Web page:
Eye on WNY: Erie County's Free Mental Health App Makes Finding Resources Easier

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Published January 24, 2024


The number of Americans living with mental health challenges continues to rise. According to the National Institute of Mental Health, tens of millions of people are affected each year. In addition, the Centers for Disease Control and Prevention found that the number of children and teenagers living with depression and anxiety has increased over time. Therefore, making mental health resources more accessible and easy to use is essential, especially for parents.

In Erie County, a free digital resource has been designed to connect parents and caregivers with mental health and behavioral resources for school-age children and families. Erie Path is available as a smartphone app for iPhone and Android, as well as a website. It lists nearly 700 programs and more than 1,000 resources covering a wide range of mental health and behavioral conditions.

“This app takes some of the stress and confusion out of finding those services and puts information about hundreds of programs at the fingertips of a parent or caregiver,” stated Erie County Commissioner of Mental Health Mark O’Brien in a county press release. Erie County Executive Mark C. Poloncarz said in the same press release that he believes the app “will give families the tools and supports they need to help themselves and the children they love to grow and flourish.”

Listings include clinical treatment centers, substance use disorder counseling, community activities, first aid programs, housing information, food pantries, and social services. Parents and caregivers can search by program or agency name, by keyword, or by using guided search options. Content can be viewed in multiple languages.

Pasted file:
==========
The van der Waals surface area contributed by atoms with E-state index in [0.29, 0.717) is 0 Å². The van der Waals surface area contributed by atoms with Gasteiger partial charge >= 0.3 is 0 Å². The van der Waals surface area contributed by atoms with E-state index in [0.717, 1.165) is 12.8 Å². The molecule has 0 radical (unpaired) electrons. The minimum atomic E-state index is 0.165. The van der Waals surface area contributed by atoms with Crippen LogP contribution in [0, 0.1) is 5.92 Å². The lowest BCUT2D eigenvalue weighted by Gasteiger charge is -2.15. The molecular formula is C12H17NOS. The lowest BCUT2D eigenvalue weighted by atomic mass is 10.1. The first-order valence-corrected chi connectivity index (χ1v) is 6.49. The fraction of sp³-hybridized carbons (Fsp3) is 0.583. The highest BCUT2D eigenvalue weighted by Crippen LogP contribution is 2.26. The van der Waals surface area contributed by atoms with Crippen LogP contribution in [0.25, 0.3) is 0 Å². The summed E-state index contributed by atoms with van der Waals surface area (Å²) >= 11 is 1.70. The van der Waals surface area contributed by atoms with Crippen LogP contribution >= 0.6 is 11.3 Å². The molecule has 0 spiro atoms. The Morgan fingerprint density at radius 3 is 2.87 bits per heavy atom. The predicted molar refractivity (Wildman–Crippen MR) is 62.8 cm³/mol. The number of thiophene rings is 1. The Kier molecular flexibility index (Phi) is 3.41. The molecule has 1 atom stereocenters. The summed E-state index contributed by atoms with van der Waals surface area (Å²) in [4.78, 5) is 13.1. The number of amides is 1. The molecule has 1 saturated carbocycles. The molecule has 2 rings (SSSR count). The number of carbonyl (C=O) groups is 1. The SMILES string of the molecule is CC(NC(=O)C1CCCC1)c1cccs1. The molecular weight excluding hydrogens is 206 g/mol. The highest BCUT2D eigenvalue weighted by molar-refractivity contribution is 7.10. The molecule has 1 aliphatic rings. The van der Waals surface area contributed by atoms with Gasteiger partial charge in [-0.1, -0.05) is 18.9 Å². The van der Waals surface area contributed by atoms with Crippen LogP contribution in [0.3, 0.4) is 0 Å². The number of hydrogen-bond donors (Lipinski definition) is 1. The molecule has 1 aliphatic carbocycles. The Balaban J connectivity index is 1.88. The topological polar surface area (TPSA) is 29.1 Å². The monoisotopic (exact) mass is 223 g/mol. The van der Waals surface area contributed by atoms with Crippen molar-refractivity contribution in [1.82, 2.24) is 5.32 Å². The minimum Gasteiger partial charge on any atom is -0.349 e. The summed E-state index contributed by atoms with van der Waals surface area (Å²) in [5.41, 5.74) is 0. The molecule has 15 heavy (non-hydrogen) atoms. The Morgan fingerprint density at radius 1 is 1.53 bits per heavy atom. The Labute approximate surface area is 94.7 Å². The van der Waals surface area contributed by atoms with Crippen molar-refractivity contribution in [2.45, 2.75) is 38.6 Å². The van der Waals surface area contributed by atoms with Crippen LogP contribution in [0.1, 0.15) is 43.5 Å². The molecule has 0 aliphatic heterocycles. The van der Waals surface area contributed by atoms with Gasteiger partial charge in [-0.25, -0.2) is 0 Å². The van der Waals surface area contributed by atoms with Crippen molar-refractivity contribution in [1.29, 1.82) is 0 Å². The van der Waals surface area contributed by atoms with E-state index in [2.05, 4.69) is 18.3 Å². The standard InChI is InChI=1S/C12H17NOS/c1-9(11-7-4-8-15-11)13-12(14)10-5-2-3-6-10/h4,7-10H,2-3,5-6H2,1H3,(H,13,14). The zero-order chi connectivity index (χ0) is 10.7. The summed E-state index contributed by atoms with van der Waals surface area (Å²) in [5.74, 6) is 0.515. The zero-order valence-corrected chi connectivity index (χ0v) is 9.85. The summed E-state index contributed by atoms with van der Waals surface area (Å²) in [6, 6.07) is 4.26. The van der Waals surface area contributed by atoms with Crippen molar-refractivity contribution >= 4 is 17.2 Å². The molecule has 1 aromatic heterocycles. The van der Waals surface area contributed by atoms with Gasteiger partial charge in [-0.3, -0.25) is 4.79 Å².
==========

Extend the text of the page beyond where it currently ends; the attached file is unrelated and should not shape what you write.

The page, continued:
Patricia Logan-Greene, PhD, MSSW, Associate Professor, School of Social Work, is a 2023 UB Clinical and Translational Science Institute (CTSI) Pilot Studies Principal Investigator whose research examines the effects of childhood maltreatment on aggression, delinquency, and health and mental health outcomes throughout the lifespan. She believes easily accessible mental health resources are essential, especially for teens and children.

“Teens spend much of their lives on apps, for better or for worse, so using a tool like this may help reach some teens in a format in which they are comfortable,” Logan-Greene explains. 

She adds that the availability of resources may also break down some of the stigmas around reaching out for mental health help.

“There is still a huge stigma around help-seeking for mental health concerns, especially among some minoritized communities,” Logan-Greene states. “They also may not have equitable access to therapy because of [insurance plans that do not adequately cover mental health]. In addition, they need clinicians who are aware of their community and cultural contexts.”

Western New York’s long winters can be especially difficult for those facing mental health challenges.

“In an area like Buffalo, the impacts of cold and dreary winters may be felt by many,” Logan-Greene says. “Even recognizing that their mood might be affected by the weather can help people feel better.”

Taking advantage of available resources, like the Erie Path app, is key. Logan-Greene says 211-WNY “is always a great option for people who need help accessing resources.” She also highlights the new mental health and suicide hotline, which can be reached by calling 988.

For more information on the Erie County Department of Mental Health, visit erie.gov/mentalhealth. Check out the county’s Live Well Erie website at erie.gov/livewellerie